Prototype plan

Scottish energy pioneer to turn deep mine into store

Martin Wright: demonstration

Scottish engineering is being used to transform a disused mine shaft in a small European town into a pioneering underground energy store.

Edinburgh-based Gravitricity will install a prototype of its system in Finland’s Pyhäsalmi Mine – Europe’s deepest zinc and copper mine – owned by First Quantum Minerals, a Canadian mining corporation, and descending 1,444 metres into the earth. 

It is near the town of Pyhäjärvi, with just 5,000 inhabitants, lies 450 km north of Finland’s capital, Helsinki.

Many of the mine’s operations have now ended. However, the plan to use Gravitricity’s energy storage system, known Gravistore, could offer new opportunities for the remote community.

GraviStore raises and lowers heavy weights in underground shafts and the Finnish project would deliver up to 2MW of storage capacity tied straight into the local electricity grid.

An agreement has been signed to transform a 530-metre deep auxiliary shaft into a full-scale prototype of Gravitricity’s technology – and anticipate this could become Europe’s first GraviStore deployment.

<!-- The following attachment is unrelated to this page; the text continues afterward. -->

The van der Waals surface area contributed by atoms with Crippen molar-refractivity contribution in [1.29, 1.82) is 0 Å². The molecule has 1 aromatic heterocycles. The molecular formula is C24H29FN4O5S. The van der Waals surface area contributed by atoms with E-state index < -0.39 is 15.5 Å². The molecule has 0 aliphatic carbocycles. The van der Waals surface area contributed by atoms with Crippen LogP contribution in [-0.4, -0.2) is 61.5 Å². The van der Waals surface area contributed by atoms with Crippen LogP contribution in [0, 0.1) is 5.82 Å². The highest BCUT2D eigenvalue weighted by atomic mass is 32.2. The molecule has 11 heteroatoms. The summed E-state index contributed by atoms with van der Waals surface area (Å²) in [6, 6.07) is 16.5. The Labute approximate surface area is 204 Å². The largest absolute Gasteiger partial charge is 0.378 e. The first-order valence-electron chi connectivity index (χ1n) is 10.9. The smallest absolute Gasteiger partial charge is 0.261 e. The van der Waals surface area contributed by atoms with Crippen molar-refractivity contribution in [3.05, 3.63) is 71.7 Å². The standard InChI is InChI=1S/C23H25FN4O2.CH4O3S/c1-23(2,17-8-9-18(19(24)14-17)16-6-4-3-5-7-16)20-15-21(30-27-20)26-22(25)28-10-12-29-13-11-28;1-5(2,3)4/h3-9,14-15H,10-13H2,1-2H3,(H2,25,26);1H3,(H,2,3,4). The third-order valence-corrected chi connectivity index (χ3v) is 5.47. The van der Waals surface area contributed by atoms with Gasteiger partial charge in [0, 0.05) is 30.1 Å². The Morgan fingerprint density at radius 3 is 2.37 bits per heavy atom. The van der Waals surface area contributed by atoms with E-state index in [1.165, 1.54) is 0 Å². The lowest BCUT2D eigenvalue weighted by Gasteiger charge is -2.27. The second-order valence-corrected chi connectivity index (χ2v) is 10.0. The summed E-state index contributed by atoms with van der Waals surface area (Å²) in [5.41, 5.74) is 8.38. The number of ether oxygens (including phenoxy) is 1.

Last year, Gravitricity signed an agreement with Swedish-Swiss energy multinational ABB to use ABB’s mine hoist expertise to help accelerate the adoption of underground energy storage. It is anticipated ABB would lend their expertise to the project, alongside Gravitricity’s other strategic partner, Dutch winch specialists Huisman.

Commenting on the initiative Gravitricity’s executive chairman Martin Wright said: “This project will demonstrate at full scale how our technology can offer reliable long life energy storage that can capture and store energy during periods of low demand and release it rapidly when required.”

He added that it will provide a pathway to other commercial projects and allow the solution to be embedded into mine decommissioning activities, offering a potential future for mines approaching the end of their original service life.

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